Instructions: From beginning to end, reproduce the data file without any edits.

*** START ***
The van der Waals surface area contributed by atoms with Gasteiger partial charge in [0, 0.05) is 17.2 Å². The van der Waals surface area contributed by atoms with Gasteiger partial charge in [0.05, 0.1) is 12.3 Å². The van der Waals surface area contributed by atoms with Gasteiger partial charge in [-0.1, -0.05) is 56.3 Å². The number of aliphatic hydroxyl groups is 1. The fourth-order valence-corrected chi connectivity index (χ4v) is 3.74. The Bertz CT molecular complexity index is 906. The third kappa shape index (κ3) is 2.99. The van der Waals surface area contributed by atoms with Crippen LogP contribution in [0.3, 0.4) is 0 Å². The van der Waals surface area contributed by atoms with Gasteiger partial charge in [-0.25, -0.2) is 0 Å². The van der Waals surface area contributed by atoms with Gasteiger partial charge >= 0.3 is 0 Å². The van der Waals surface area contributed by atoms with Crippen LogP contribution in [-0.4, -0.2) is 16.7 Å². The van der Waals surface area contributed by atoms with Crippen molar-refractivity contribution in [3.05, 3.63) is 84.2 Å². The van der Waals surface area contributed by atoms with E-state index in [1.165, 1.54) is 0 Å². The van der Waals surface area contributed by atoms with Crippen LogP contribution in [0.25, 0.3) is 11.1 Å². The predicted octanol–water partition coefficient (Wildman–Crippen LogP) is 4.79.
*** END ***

The van der Waals surface area contributed by atoms with Gasteiger partial charge in [0, 0.05) is 17.2 Å². The van der Waals surface area contributed by atoms with Gasteiger partial charge in [0.05, 0.1) is 12.3 Å². The van der Waals surface area contributed by atoms with Gasteiger partial charge in [-0.1, -0.05) is 56.3 Å². The number of aliphatic hydroxyl groups is 1. The fourth-order valence-corrected chi connectivity index (χ4v) is 3.74. The Bertz CT molecular complexity index is 906. The third kappa shape index (κ3) is 2.99. The van der Waals surface area contributed by atoms with Crippen LogP contribution in [0.3, 0.4) is 0 Å². The van der Waals surface area contributed by atoms with Gasteiger partial charge in [-0.25, -0.2) is 0 Å². The van der Waals surface area contributed by atoms with Gasteiger partial charge >= 0.3 is 0 Å². The van der Waals surface area contributed by atoms with Crippen LogP contribution in [-0.4, -0.2) is 16.7 Å². The van der Waals surface area contributed by atoms with Crippen molar-refractivity contribution in [3.05, 3.63) is 84.2 Å². The van der Waals surface area contributed by atoms with E-state index in [1.165, 1.54) is 0 Å². The van der Waals surface area contributed by atoms with Crippen LogP contribution in [0.25, 0.3) is 11.1 Å². The predicted octanol–water partition coefficient (Wildman–Crippen LogP) is 4.79.